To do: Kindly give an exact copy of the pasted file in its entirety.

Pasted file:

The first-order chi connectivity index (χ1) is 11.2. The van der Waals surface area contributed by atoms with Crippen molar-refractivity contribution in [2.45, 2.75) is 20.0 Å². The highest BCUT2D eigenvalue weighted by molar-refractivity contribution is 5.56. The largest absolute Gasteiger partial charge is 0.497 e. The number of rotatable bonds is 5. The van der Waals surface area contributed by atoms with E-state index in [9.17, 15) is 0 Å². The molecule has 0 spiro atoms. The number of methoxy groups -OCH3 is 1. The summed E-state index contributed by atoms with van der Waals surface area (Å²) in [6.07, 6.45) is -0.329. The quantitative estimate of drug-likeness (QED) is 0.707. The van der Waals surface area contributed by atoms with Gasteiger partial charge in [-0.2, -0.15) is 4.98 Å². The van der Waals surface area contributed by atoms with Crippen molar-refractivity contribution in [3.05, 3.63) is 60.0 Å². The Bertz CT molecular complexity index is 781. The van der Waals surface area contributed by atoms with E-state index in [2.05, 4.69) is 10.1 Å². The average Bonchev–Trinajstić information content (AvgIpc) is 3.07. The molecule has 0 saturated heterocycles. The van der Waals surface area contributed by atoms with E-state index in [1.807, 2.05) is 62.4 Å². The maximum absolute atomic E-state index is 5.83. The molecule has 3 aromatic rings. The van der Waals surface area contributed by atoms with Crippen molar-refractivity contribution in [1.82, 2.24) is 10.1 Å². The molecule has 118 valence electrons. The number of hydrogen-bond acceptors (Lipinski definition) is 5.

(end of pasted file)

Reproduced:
The first-order chi connectivity index (χ1) is 11.2. The van der Waals surface area contributed by atoms with Crippen molar-refractivity contribution in [2.45, 2.75) is 20.0 Å². The highest BCUT2D eigenvalue weighted by molar-refractivity contribution is 5.56. The largest absolute Gasteiger partial charge is 0.497 e. The number of rotatable bonds is 5. The van der Waals surface area contributed by atoms with E-state index in [9.17, 15) is 0 Å². The molecule has 0 spiro atoms. The number of methoxy groups -OCH3 is 1. The summed E-state index contributed by atoms with van der Waals surface area (Å²) in [6.07, 6.45) is -0.329. The quantitative estimate of drug-likeness (QED) is 0.707. The van der Waals surface area contributed by atoms with Gasteiger partial charge in [-0.2, -0.15) is 4.98 Å². The van der Waals surface area contributed by atoms with Crippen molar-refractivity contribution in [3.05, 3.63) is 60.0 Å². The Bertz CT molecular complexity index is 781. The van der Waals surface area contributed by atoms with E-state index in [2.05, 4.69) is 10.1 Å². The average Bonchev–Trinajstić information content (AvgIpc) is 3.07. The molecule has 0 saturated heterocycles. The van der Waals surface area contributed by atoms with E-state index in [1.807, 2.05) is 62.4 Å². The maximum absolute atomic E-state index is 5.83. The molecule has 3 aromatic rings. The van der Waals surface area contributed by atoms with Crippen molar-refractivity contribution in [1.82, 2.24) is 10.1 Å². The molecule has 118 valence electrons. The number of hydrogen-bond acceptors (Lipinski definition) is 5.